We are deluded - we believe the past and the future are real, that they exist and that this moment, now, is a fleeting thing. All external power, all oppression depends on us continuing in this fantasy. As long as we live in the nightmare, we are condemned to spend our precious lives chasing ghosts, pursuing the will-o-the-wisp, sacrificing what is real and what really matters to waste our time, attention, energy, love and life force seeking the leprechaun's pot of gold at the end of the rainbow.

Leprechauns aren't real. Nor is the will-o-the-wisp.
Ghosts live in your head.
The past doesn't exist - it's over and gone.
The future doesn't exist - and it never will.

The only thing that exists is here and now - there is no other where, no other when.
I learned this from Ram Dass in the summer of 1976, sitting out on a hot flat roof - I just didn't realise it.

So, who am I here to serve?
You know.
Find Me.

Free Workshop

You may not know it but I trained as an accountant with KPMG and since I qualified in 1990, I've been working in finance, general management, marketing, and business development.

Over the course of more than 30 years, the problem I come across most often is entrepreneurs getting tied up in knots trying to do everything, keep the show on the road, and making everything way more complex than it needs to be.

There are 7 key ways to grow your business. They cost little or no money to do. And they work, every time. I've helped clients grow their sales by 100% and more in all kinds of business, even in the Great Recession & Aftermath (2008-10).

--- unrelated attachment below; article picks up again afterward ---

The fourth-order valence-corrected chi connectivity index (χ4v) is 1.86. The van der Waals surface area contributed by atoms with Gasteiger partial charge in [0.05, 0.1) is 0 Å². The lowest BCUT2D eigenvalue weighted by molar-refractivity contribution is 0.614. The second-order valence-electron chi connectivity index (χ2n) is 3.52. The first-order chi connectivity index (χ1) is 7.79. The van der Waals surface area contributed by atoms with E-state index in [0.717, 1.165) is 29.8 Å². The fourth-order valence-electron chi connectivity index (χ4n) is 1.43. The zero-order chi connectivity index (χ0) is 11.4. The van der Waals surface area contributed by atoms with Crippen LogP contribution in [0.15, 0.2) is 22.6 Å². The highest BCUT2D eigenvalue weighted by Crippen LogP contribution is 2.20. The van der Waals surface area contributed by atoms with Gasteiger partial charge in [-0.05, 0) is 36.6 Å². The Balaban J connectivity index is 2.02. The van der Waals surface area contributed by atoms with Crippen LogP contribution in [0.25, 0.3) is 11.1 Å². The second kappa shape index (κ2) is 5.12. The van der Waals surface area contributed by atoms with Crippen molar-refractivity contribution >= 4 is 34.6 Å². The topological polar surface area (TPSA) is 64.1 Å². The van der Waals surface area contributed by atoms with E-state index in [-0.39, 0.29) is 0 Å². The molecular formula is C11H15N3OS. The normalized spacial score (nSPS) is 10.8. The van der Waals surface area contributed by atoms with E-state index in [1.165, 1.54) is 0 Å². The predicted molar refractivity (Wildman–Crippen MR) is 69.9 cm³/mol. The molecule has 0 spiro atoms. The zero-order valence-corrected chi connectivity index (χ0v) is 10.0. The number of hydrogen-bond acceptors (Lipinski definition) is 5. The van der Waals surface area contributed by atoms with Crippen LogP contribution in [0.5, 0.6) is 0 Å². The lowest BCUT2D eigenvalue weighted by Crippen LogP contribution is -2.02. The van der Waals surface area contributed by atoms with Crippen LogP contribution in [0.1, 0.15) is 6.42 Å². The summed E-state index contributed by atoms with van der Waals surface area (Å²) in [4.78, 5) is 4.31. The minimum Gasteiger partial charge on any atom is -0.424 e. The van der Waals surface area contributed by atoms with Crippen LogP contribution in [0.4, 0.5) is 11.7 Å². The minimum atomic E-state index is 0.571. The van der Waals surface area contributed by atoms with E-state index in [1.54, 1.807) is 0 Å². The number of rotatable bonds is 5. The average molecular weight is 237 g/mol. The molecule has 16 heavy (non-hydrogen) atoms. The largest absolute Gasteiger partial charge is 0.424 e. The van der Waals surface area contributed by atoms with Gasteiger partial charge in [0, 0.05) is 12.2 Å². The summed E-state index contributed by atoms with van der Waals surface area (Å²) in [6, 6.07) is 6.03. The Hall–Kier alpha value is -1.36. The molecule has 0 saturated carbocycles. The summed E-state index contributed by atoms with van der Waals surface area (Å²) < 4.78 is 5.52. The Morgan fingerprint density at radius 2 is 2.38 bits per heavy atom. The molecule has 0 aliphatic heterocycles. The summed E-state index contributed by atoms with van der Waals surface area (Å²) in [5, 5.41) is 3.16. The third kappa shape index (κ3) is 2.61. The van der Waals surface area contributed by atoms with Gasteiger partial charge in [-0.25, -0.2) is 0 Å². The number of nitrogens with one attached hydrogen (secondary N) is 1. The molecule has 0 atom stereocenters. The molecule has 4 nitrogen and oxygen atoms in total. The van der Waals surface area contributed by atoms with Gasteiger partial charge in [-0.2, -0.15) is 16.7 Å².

Now, the global economy and most local economies are affected by the Covid-19 pandemic and uncertainty is at an all time high. I'm thinking of developing a course or book on this topic. If there is enough interest, I will host a Free Workshop.

So if this is something you'd like, all you have to do is say "yes please" in the comments below.

And I'd really appreciate it if you would share it on your social media 😊


F is for Frog

I remember as a child collecting frog spawn in a jar and bringing it home, or into school, and keeping it to see the tadpoles develop and eventually the frogs emerge. Truth be told, very few made it to frog - stagnant water, jam jars left out in the sun, thieving dogs and cats - all conspired to reduce the hundreds of spawn to nothing.


In those days we had no awareness of the delicate balance of nature and taking frog spawn was even encouraged as part of "nature study." Thankfully, we are now more mindful of the importance of leaving nature undisturbed as much as possible.

Frogs are magical creatures.... every child knows the story of the Frog Prince and Kermit was one of the key characters in Sesame Street and, of course, the Muppets.

The frog's development from a water baby into an amphibian is intriguing, presenting us with an animal equally at home on land or in water. The fairytale theme of the frog's exterior masking a princely inner nature is captivating.

Bandler and Grinder used this to good effect in their seminal NLP treatise, "Frogs into Princes" (1979) and "spawned" a whole new industry in personal development and self improvement. Whatever the actual merits of Neuro Linguistic Programming, NLP became mainstream by the 1990's and has hung in there ever since.

In 1992 I came across Tony Robbins' "Unlimited Power" (1986) - I picked it up for a transit read while on my way to an accounting conference in the UK. I became so absorbed in the book that the conference faded into insignificance. I was fascinated at the idea of mirroring someone's posture and movements as part of building rapport and could hardly wait to try it out. So next morning at breakfast I mirrored the person I was talking to at the table. The results were astounding - too good. Not only did we develop strong rapport, but I couldn't shake him for the remainder of the event.

In business, we are conditioned to be dissatisfied and discontented. Resting on your laurels is frowned upon. Eternal and everlasting pursuit of "growth" is encouraged. Today's accomplishments are celebrated and quickly used to justify the demand for even greater results tomorrow.